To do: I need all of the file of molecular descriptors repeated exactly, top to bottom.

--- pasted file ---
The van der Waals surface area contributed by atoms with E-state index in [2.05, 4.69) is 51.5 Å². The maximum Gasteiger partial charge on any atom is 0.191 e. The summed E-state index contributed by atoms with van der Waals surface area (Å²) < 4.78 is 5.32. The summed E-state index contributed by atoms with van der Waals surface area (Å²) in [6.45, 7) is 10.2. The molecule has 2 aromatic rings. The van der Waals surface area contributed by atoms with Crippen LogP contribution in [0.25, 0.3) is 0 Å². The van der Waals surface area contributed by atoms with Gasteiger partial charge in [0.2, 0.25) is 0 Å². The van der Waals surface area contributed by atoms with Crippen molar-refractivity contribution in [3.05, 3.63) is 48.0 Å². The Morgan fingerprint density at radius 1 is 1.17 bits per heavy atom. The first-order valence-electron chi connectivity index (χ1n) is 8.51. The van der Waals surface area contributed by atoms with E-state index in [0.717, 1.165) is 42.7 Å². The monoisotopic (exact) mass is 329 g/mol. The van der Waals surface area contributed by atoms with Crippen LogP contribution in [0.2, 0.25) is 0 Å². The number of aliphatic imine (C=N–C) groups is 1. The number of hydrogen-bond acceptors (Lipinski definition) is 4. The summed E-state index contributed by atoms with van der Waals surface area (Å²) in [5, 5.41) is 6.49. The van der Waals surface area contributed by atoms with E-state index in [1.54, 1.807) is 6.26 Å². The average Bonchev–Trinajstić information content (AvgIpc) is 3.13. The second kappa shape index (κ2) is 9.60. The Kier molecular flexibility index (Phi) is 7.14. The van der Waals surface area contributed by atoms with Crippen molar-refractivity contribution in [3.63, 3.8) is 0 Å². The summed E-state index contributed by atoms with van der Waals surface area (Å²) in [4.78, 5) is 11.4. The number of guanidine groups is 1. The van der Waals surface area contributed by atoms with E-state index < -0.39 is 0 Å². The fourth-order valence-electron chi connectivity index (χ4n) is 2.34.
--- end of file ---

The van der Waals surface area contributed by atoms with E-state index in [2.05, 4.69) is 51.5 Å². The maximum Gasteiger partial charge on any atom is 0.191 e. The summed E-state index contributed by atoms with van der Waals surface area (Å²) < 4.78 is 5.32. The summed E-state index contributed by atoms with van der Waals surface area (Å²) in [6.45, 7) is 10.2. The molecule has 2 aromatic rings. The van der Waals surface area contributed by atoms with Crippen LogP contribution in [0.25, 0.3) is 0 Å². The van der Waals surface area contributed by atoms with Gasteiger partial charge in [0.2, 0.25) is 0 Å². The van der Waals surface area contributed by atoms with Crippen molar-refractivity contribution in [3.05, 3.63) is 48.0 Å². The Morgan fingerprint density at radius 1 is 1.17 bits per heavy atom. The first-order valence-electron chi connectivity index (χ1n) is 8.51. The van der Waals surface area contributed by atoms with E-state index in [0.717, 1.165) is 42.7 Å². The monoisotopic (exact) mass is 329 g/mol. The van der Waals surface area contributed by atoms with Crippen LogP contribution in [0.2, 0.25) is 0 Å². The number of aliphatic imine (C=N–C) groups is 1. The number of hydrogen-bond acceptors (Lipinski definition) is 4. The summed E-state index contributed by atoms with van der Waals surface area (Å²) in [5, 5.41) is 6.49. The van der Waals surface area contributed by atoms with E-state index in [1.54, 1.807) is 6.26 Å². The average Bonchev–Trinajstić information content (AvgIpc) is 3.13. The second kappa shape index (κ2) is 9.60. The Kier molecular flexibility index (Phi) is 7.14. The van der Waals surface area contributed by atoms with Crippen molar-refractivity contribution in [3.63, 3.8) is 0 Å². The summed E-state index contributed by atoms with van der Waals surface area (Å²) in [4.78, 5) is 11.4. The number of guanidine groups is 1. The van der Waals surface area contributed by atoms with E-state index < -0.39 is 0 Å². The fourth-order valence-electron chi connectivity index (χ4n) is 2.34.